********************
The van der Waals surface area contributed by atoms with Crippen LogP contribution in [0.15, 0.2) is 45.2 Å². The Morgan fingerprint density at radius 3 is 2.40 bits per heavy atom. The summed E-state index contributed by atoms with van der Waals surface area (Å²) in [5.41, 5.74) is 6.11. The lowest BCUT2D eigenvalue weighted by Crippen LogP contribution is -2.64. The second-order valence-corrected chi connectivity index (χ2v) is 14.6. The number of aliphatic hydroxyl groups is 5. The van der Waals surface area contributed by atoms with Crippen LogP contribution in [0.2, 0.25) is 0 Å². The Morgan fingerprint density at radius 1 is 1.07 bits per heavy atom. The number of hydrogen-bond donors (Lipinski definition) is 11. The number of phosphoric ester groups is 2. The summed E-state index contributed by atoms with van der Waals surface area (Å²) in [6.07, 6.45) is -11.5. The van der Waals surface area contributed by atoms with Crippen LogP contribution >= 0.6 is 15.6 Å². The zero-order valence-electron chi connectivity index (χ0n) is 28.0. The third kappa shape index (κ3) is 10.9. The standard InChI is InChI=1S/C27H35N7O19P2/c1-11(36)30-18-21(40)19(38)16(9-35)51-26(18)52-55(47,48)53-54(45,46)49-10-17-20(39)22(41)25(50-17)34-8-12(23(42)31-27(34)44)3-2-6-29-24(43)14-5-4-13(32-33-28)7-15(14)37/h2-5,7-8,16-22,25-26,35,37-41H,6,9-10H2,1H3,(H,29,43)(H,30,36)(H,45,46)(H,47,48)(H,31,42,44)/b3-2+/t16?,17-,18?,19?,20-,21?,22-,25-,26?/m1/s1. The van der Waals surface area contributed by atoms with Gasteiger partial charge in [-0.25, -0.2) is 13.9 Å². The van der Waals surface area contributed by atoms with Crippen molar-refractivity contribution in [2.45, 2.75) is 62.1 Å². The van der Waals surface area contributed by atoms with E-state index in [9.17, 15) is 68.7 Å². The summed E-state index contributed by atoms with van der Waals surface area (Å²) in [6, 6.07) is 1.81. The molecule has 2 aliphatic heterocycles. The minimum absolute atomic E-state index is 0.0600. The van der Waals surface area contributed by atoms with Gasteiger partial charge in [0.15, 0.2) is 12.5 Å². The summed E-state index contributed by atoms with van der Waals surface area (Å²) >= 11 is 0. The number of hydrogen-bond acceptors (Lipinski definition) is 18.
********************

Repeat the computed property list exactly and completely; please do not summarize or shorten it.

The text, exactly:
The van der Waals surface area contributed by atoms with Crippen LogP contribution in [0.15, 0.2) is 45.2 Å². The Morgan fingerprint density at radius 3 is 2.40 bits per heavy atom. The summed E-state index contributed by atoms with van der Waals surface area (Å²) in [5.41, 5.74) is 6.11. The lowest BCUT2D eigenvalue weighted by Crippen LogP contribution is -2.64. The second-order valence-corrected chi connectivity index (χ2v) is 14.6. The number of aliphatic hydroxyl groups is 5. The van der Waals surface area contributed by atoms with Crippen LogP contribution in [0.2, 0.25) is 0 Å². The Morgan fingerprint density at radius 1 is 1.07 bits per heavy atom. The number of hydrogen-bond donors (Lipinski definition) is 11. The number of phosphoric ester groups is 2. The summed E-state index contributed by atoms with van der Waals surface area (Å²) in [6.07, 6.45) is -11.5. The van der Waals surface area contributed by atoms with Crippen LogP contribution >= 0.6 is 15.6 Å². The zero-order valence-electron chi connectivity index (χ0n) is 28.0. The third kappa shape index (κ3) is 10.9. The standard InChI is InChI=1S/C27H35N7O19P2/c1-11(36)30-18-21(40)19(38)16(9-35)51-26(18)52-55(47,48)53-54(45,46)49-10-17-20(39)22(41)25(50-17)34-8-12(23(42)31-27(34)44)3-2-6-29-24(43)14-5-4-13(32-33-28)7-15(14)37/h2-5,7-8,16-22,25-26,35,37-41H,6,9-10H2,1H3,(H,29,43)(H,30,36)(H,45,46)(H,47,48)(H,31,42,44)/b3-2+/t16?,17-,18?,19?,20-,21?,22-,25-,26?/m1/s1. The van der Waals surface area contributed by atoms with Gasteiger partial charge in [-0.25, -0.2) is 13.9 Å². The van der Waals surface area contributed by atoms with Crippen molar-refractivity contribution in [2.45, 2.75) is 62.1 Å². The van der Waals surface area contributed by atoms with E-state index in [9.17, 15) is 68.7 Å². The summed E-state index contributed by atoms with van der Waals surface area (Å²) in [6, 6.07) is 1.81. The molecule has 2 aliphatic heterocycles. The minimum absolute atomic E-state index is 0.0600. The van der Waals surface area contributed by atoms with Gasteiger partial charge in [0.15, 0.2) is 12.5 Å². The summed E-state index contributed by atoms with van der Waals surface area (Å²) >= 11 is 0. The number of hydrogen-bond acceptors (Lipinski definition) is 18.